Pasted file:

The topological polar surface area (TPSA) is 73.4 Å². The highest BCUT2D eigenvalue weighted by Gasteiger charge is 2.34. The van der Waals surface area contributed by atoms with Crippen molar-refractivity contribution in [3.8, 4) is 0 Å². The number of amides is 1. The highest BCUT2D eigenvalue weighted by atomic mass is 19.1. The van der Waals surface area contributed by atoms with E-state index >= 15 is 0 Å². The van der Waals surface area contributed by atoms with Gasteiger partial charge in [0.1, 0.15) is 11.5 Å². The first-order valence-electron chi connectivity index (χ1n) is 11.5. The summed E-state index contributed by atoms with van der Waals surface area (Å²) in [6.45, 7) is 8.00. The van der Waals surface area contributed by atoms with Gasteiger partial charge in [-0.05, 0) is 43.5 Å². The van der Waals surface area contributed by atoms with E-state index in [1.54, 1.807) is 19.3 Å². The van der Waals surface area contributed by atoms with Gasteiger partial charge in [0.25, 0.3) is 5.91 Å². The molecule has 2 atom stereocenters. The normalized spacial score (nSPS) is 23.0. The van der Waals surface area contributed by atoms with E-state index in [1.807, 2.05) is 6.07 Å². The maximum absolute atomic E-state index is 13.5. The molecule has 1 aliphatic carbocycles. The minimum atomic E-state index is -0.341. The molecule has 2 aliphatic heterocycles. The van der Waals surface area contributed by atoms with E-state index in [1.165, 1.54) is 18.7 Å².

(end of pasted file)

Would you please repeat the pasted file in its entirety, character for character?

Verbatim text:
The topological polar surface area (TPSA) is 73.4 Å². The highest BCUT2D eigenvalue weighted by Gasteiger charge is 2.34. The van der Waals surface area contributed by atoms with Crippen molar-refractivity contribution in [3.8, 4) is 0 Å². The number of amides is 1. The highest BCUT2D eigenvalue weighted by atomic mass is 19.1. The van der Waals surface area contributed by atoms with E-state index >= 15 is 0 Å². The van der Waals surface area contributed by atoms with Gasteiger partial charge in [0.1, 0.15) is 11.5 Å². The first-order valence-electron chi connectivity index (χ1n) is 11.5. The summed E-state index contributed by atoms with van der Waals surface area (Å²) in [6.45, 7) is 8.00. The van der Waals surface area contributed by atoms with Gasteiger partial charge in [-0.05, 0) is 43.5 Å². The van der Waals surface area contributed by atoms with E-state index in [1.54, 1.807) is 19.3 Å². The van der Waals surface area contributed by atoms with Gasteiger partial charge in [0.25, 0.3) is 5.91 Å². The molecule has 2 atom stereocenters. The normalized spacial score (nSPS) is 23.0. The van der Waals surface area contributed by atoms with E-state index in [1.807, 2.05) is 6.07 Å². The maximum absolute atomic E-state index is 13.5. The molecule has 1 aliphatic carbocycles. The minimum atomic E-state index is -0.341. The molecule has 2 aliphatic heterocycles. The van der Waals surface area contributed by atoms with E-state index in [1.165, 1.54) is 18.7 Å².